Alastair Cook savoured a "very special" series win after England triumphed in India for the first time in almost 28 years.
India took just one wicket for the day, as debutant Joe Root continued his impressive start with an unbeaten 20 to help England finish 352-4 at stumps.
The result marks England's first victory in India in nearly three decades, and India's first home series loss in eight years.
Trott's wicket for 143, the only one to do so for the day, with Bell finishing on 116 not out and debutant Joe Root continuing his impressive start to finish on 20 not out.
After the result, the England captain paid tribute to the batting of Trott and Bell to see out the result.
"It's a very special day for us, it's been a special tour and we'll have great memories," he told Sky Sports afterwards.
"Today was a fantastic effort by Trotty and Belly. All right, it was a flat pitch, but how calmly they batted was fantastic.
"We were slightly surprised how low and slow the pitch was, and it got better as the game went on.
"We knew when we batted in the second innings we had to make it very hard to take those wickets so credit to our batsmen for fronting up and taking on that challenge."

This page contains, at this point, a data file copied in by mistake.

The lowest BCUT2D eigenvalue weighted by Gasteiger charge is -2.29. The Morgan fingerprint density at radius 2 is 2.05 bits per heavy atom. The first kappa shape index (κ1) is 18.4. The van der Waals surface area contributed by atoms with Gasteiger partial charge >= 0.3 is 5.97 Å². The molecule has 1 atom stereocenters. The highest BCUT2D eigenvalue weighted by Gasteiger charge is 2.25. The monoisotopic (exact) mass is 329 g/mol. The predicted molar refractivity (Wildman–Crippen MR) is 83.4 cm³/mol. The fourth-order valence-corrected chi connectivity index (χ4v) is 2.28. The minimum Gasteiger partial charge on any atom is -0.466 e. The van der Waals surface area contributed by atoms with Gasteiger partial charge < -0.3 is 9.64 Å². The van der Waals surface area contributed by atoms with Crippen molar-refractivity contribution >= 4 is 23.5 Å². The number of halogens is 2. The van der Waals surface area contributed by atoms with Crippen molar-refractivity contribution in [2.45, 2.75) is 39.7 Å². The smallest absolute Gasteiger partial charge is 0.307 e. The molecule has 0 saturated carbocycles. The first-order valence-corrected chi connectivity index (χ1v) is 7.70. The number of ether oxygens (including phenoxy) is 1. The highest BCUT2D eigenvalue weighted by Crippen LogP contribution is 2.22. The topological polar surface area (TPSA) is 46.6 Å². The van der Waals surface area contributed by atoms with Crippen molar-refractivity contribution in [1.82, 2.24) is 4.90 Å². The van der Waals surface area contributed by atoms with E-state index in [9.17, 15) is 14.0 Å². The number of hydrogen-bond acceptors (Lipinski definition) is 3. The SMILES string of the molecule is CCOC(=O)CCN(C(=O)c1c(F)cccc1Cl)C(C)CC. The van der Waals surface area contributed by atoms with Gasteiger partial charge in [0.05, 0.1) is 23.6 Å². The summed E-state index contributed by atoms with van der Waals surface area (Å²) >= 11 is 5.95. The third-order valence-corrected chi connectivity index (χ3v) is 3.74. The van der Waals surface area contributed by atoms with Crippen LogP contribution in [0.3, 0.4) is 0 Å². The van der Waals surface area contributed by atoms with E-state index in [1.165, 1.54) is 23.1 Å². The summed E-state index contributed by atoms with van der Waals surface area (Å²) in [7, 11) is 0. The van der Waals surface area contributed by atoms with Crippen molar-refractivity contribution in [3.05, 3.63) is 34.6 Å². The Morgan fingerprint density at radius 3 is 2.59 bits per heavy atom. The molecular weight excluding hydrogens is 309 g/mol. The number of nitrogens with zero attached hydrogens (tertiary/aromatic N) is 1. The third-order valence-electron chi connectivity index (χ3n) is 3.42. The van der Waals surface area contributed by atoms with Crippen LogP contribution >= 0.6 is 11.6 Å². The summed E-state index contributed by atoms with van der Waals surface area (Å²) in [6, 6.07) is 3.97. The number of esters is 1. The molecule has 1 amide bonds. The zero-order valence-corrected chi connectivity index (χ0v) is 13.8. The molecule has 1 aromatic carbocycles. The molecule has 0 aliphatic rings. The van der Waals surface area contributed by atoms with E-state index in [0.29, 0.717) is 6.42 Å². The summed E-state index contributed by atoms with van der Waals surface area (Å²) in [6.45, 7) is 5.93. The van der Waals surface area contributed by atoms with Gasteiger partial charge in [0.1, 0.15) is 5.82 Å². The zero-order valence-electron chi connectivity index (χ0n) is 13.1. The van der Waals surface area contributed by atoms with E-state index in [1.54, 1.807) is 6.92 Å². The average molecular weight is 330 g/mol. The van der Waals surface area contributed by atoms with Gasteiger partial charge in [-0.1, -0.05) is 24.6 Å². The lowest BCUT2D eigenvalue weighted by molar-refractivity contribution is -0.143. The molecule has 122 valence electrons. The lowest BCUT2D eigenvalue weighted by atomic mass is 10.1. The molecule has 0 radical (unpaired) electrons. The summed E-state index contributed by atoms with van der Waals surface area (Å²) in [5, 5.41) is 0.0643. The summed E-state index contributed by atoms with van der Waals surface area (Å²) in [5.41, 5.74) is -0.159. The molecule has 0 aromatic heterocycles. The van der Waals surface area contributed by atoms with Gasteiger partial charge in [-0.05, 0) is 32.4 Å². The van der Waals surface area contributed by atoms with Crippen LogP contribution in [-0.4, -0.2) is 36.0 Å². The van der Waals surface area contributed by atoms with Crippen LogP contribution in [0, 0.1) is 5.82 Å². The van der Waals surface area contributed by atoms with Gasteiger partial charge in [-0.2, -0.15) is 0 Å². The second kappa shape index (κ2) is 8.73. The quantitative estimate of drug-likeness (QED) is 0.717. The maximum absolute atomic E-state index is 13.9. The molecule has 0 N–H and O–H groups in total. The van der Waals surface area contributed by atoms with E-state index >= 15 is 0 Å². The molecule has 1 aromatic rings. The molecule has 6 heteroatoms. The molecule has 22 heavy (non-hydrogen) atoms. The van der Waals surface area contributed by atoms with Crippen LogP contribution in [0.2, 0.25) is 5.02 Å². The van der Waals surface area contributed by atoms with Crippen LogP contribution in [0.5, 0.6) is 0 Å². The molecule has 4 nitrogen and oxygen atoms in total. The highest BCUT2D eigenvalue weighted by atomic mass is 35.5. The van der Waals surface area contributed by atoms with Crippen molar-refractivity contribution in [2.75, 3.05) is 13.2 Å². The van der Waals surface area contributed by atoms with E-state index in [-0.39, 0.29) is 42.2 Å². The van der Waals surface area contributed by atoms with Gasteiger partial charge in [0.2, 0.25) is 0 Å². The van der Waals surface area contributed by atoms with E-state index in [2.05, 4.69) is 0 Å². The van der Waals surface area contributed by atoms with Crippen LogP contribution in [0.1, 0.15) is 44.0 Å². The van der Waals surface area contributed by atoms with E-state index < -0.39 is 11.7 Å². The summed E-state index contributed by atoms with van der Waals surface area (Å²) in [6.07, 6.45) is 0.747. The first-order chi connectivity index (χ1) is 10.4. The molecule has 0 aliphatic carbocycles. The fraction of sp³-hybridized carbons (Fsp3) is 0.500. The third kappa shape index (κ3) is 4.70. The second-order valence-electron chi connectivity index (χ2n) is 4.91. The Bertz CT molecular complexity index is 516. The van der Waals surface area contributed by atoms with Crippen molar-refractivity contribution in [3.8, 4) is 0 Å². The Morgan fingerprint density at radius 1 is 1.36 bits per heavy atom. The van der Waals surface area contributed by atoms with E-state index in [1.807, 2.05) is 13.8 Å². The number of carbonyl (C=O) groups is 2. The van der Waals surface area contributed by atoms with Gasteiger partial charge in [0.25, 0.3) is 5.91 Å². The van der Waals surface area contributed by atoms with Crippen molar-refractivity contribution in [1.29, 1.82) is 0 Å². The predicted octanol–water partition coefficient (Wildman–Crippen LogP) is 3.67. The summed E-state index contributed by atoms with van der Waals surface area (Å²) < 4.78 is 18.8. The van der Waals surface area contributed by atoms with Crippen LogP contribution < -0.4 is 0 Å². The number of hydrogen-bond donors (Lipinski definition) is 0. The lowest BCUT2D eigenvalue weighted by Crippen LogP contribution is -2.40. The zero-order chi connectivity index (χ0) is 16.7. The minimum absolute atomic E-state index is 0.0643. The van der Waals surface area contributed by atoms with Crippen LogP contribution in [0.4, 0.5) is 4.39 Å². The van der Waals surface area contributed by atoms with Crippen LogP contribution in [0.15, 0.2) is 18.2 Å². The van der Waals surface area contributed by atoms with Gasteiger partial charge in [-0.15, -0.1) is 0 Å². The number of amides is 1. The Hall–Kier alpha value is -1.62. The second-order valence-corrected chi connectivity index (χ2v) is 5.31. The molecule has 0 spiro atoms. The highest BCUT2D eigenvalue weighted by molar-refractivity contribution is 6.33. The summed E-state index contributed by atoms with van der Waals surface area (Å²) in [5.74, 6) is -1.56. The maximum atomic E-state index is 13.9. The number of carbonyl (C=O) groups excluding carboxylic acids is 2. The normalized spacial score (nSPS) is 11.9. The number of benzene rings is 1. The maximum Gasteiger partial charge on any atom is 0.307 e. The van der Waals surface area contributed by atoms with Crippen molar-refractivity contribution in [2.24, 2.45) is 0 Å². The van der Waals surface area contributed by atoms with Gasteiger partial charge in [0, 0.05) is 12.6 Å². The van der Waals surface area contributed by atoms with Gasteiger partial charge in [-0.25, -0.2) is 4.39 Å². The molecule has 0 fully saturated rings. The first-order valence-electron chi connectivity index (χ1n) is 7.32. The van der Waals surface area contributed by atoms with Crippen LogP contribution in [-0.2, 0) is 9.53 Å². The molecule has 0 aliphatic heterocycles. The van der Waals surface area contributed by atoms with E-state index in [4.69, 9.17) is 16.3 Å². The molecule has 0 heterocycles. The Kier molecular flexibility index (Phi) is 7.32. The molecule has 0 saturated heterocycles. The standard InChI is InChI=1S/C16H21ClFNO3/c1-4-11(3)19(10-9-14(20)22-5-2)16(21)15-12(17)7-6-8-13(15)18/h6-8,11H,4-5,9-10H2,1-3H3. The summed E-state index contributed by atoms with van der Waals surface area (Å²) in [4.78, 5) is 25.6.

The series success was all the more impressive after a heavy nine-wicket defeat in the first Test in Ahmedabad, which prompted widespread forecasts of a 4-0 series whitewash in the hosts' favour.
"We didn't handle the Ahmedabad wicket as well but the others were all very different and we adapted well," said Cook.
"The bowlers have been brilliant and our batters have contributed big runs. Everyone in the squad can be very proud, especially after Ahmedabad and that heavy defeat.
"The guys who played a couple of games all made a difference and the amount of effort the guys have put in for me, I can't ask any more."
James Anderson was awarded the man of the match award after taking four for 81 in India's first innings and finished with 12 wickets in the series.
He came into his own during the third and fourth Tests by mastering reverse-swing after a relatively quiet start in India.
The 30-year-old always believed he would have a key part to play, refusing to rely on the spinners who normally prosper on the subcontinent.
"When we come over here, people think that spinners are going to get all the wickets but we knew that the seamers had a job to do over here," he said.
"We really wanted to show people we can do a job here and I really think we have.
"I've bowled better than I have before. Reverse-swing has been a key part of us doing well.
"We've really practised it in the nets and in the games we've had leading up to the series. I think we executed our plans really well in the game."
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